Ahead of the compulsory introduction of cricket scorers into cricket in Switzerland, the Swiss Federation Of Cricket Umpires & Scorers (swissFOCUS) have put their heads together to produce a series of articles for the Cricket Switzerland website, devoted to cricket scoring.
In April, a series of articles will be published, explaining and discussing best practices, all designed to assist cricket scorers generally.
In this first article Alex Mackay explains the internationally recognised standard symbols used in scoring.
It is recognised that a dot ball is a fair delivery with no runs scored. However, in the bowling analysis section of the score book, the dot is used in other ways too.
For instance, runs not scored off the bat on a no-ball (in other words byes) are represented by a number of dots in the circle (no ball) - one dot inside the circle is one no-ball, plus one no-ball bye (two no ball extras); two dots inside the circle is one no-ball, plus two no-ball byes (three no ball extras); etc..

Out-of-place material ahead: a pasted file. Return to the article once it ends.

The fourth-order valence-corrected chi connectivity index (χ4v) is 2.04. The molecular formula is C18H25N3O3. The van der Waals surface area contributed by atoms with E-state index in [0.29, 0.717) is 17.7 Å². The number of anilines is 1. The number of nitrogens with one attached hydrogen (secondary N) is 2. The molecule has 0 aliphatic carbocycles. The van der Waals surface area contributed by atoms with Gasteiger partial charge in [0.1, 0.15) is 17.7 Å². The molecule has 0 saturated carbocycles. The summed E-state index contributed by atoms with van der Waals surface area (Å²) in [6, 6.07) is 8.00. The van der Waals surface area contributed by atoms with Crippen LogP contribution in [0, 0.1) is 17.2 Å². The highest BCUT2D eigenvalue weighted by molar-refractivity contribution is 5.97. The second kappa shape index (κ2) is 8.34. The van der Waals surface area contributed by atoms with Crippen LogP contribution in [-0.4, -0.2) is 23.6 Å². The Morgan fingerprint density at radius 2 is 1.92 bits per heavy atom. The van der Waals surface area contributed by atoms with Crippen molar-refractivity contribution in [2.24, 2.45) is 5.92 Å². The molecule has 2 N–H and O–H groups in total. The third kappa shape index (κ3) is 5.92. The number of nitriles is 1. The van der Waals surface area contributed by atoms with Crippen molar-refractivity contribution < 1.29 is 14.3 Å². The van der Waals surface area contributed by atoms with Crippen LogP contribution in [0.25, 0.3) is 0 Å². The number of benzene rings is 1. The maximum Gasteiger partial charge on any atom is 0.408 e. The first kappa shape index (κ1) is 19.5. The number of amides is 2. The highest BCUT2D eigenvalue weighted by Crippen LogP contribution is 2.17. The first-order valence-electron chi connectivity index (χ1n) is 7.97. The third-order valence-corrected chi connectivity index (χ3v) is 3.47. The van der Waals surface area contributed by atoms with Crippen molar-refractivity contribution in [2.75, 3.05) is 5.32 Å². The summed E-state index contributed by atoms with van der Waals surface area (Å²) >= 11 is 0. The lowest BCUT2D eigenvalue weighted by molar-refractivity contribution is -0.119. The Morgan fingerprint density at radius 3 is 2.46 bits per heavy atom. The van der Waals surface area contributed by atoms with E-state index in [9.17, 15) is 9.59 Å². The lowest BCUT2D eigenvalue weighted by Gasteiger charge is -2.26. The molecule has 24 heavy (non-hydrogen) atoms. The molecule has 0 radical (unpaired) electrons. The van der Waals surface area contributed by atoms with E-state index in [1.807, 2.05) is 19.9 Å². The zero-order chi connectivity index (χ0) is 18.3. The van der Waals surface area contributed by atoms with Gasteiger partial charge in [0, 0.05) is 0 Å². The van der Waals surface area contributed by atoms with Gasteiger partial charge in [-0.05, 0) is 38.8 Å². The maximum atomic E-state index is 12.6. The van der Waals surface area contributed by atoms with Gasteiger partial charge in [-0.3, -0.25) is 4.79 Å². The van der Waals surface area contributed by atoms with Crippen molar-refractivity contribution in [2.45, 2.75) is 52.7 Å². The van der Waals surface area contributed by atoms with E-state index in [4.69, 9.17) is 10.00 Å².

This is opposed to runs scored off the bat from a no ball (runs), they are represented by the numerical character inside the circle, i.e. ① represents one no-ball and one to the batsman.
This also applies to Wides. Of course runs can't be scored off the bat from a wide, otherwise it wouldn't be a wide, but byes can. And these are again represented by a number of dots, this time in each corner of the cross.
Along with a cross (È) for a Wide (not a W, that is a wicket); and a circle (⃝) for a no-ball (not NB), other internationally recognised symbols are:
Anything missing. A run-out perhaps? Well, strictly speaking this doesn't show in the bowling analysis, afterall a bowler isn't credited with the wicket!
Refer to the scoring symbols table below for a short explanation of all the internationally recognised scoring symbols used in the bowling section of a score book (also available for download to print and place in your club scorebook):